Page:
OpenAI has recently taken over the tech circles, surprising everyone with their code generation models. A few weeks ago, I received access to their Co-Pilot and I'm surprised how much boilerplate it can predict. Due to the non-triviality of my day-to-day code, having Co-Pilot write my suggestions doesn't seem to help me much. On the flip side, Co-Pilot shines in assisting me to write code for research. It can recite
torchvision ResNet from a one-word prompt, oftentimes even without any mention of ResNet(I imagine this being the case because ResNet could be the most recurring code on GitHub after
import torch ). So, it can be safe to assume that after acquiring a lot of users and a lot of engineering efforts, the Codex can be tuned to do some trivial tasks almost perfectly. So how does this translate to apps that are powered by this technology to an average user? How do the UI/UX design principles have to be established?
This post is partly inspired by the above Codex demo. As you can see, Codex generates code that is executed at runtime based on the user's natural language input. While this in itself is impressive, imagine all the apps powered by a GPT-* model having some sort of natural language being turned into code that does something on the app to help you out - this introduces new challenges in terms of UX. In apps like these, streaming data is a first-class citizen to any direct changes on the app and unlike current apps, the data returned might not always be perfect. For example, in an instance where for some reason, if red was inferred as bread, there's an additional confirmation and correction delay introduced which makes the UX worse than just doing the task yourself. This introduces a paradigm where prediction latency and user expectations must be synergetic and can be elegantly handled via strong design principles. This paradigm is slightly different from saying Siri/Google assistant where the actions performed are essentially a smart way of executing code humans have written. I predict this is a start in a transition to apps that stream natural language input to have the desired output with 5G's adoption growing now more than ever, complementing these scenarios.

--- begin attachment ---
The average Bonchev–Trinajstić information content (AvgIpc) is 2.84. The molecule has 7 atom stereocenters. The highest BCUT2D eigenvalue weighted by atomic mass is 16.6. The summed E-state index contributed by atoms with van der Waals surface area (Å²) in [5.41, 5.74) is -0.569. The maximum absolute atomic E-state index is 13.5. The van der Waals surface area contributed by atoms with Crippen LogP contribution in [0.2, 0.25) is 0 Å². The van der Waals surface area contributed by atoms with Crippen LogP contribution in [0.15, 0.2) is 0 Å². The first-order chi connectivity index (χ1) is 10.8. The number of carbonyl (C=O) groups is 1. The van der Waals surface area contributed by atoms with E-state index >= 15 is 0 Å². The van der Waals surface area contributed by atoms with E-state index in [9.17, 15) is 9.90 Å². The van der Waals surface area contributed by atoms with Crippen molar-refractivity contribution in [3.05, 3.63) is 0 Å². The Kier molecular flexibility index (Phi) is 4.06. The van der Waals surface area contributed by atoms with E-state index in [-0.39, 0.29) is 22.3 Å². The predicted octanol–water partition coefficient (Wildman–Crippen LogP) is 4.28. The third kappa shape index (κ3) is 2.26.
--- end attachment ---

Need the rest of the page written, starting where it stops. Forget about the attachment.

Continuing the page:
So, how does this fit into the general Human-Computer Interaction(HCI)? This brings me to another class of models, Perceiver IO by DeepMind. Perceiver IO introduces techniques to work with multi-modal inputs - language, images, audio, etc. all leveraged by a single network given the right task and dataset at hand. Imagine now a model having the ability produce generate outputs based on different sources of input and all of them synergetically having the ability to give a user what they want! What if the next Codex built on GPT-x looks at your face and based on the natural language prompt, outputs code depending on your mood, etc.(personal note: I did get irritated when Co-Pilot just gives random output while I'm thinking) While this is an absurd example, the possibilities extend to how a robot perceives different inputs - human, environmental, etc. all with one model are endless!! A large-scale GPT with non-blocking multi-modal abilities can certainly have a much broader impact in terms of human-robot interaction as opposed to the current limited human-edge device interaction. Non-blocking in this context would be the model would still be able to perform some things while missing data from one of the modalities it supports. HCI would here include safety, ethics, etc. all as primary focus points rather than just something in the background.
These models might just bring the revolution in design principles around HCI and UI/UX with future apps and developer tools that directly work with natural language input ease the entire experience with possibly more than just language!